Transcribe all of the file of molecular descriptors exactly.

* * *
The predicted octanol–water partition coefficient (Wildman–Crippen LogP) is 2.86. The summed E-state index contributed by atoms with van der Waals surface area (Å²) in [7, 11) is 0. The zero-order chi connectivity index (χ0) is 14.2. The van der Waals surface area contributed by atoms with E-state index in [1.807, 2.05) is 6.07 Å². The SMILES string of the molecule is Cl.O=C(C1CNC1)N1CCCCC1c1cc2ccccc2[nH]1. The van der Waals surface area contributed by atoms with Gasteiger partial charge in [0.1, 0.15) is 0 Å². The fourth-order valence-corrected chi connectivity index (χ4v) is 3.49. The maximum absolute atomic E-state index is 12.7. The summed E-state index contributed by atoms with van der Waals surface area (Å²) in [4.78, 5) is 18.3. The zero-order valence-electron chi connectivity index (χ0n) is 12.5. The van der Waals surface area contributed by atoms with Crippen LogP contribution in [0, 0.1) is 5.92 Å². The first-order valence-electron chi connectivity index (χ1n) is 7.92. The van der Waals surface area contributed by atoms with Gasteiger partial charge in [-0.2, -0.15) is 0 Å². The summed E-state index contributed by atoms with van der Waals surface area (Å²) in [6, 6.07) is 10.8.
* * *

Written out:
The predicted octanol–water partition coefficient (Wildman–Crippen LogP) is 2.86. The summed E-state index contributed by atoms with van der Waals surface area (Å²) in [7, 11) is 0. The zero-order chi connectivity index (χ0) is 14.2. The van der Waals surface area contributed by atoms with E-state index in [1.807, 2.05) is 6.07 Å². The SMILES string of the molecule is Cl.O=C(C1CNC1)N1CCCCC1c1cc2ccccc2[nH]1. The van der Waals surface area contributed by atoms with Gasteiger partial charge in [0.1, 0.15) is 0 Å². The fourth-order valence-corrected chi connectivity index (χ4v) is 3.49. The maximum absolute atomic E-state index is 12.7. The summed E-state index contributed by atoms with van der Waals surface area (Å²) in [4.78, 5) is 18.3. The zero-order valence-electron chi connectivity index (χ0n) is 12.5. The van der Waals surface area contributed by atoms with Crippen LogP contribution in [0, 0.1) is 5.92 Å². The first-order valence-electron chi connectivity index (χ1n) is 7.92. The van der Waals surface area contributed by atoms with Gasteiger partial charge in [-0.2, -0.15) is 0 Å². The summed E-state index contributed by atoms with van der Waals surface area (Å²) in [6, 6.07) is 10.8.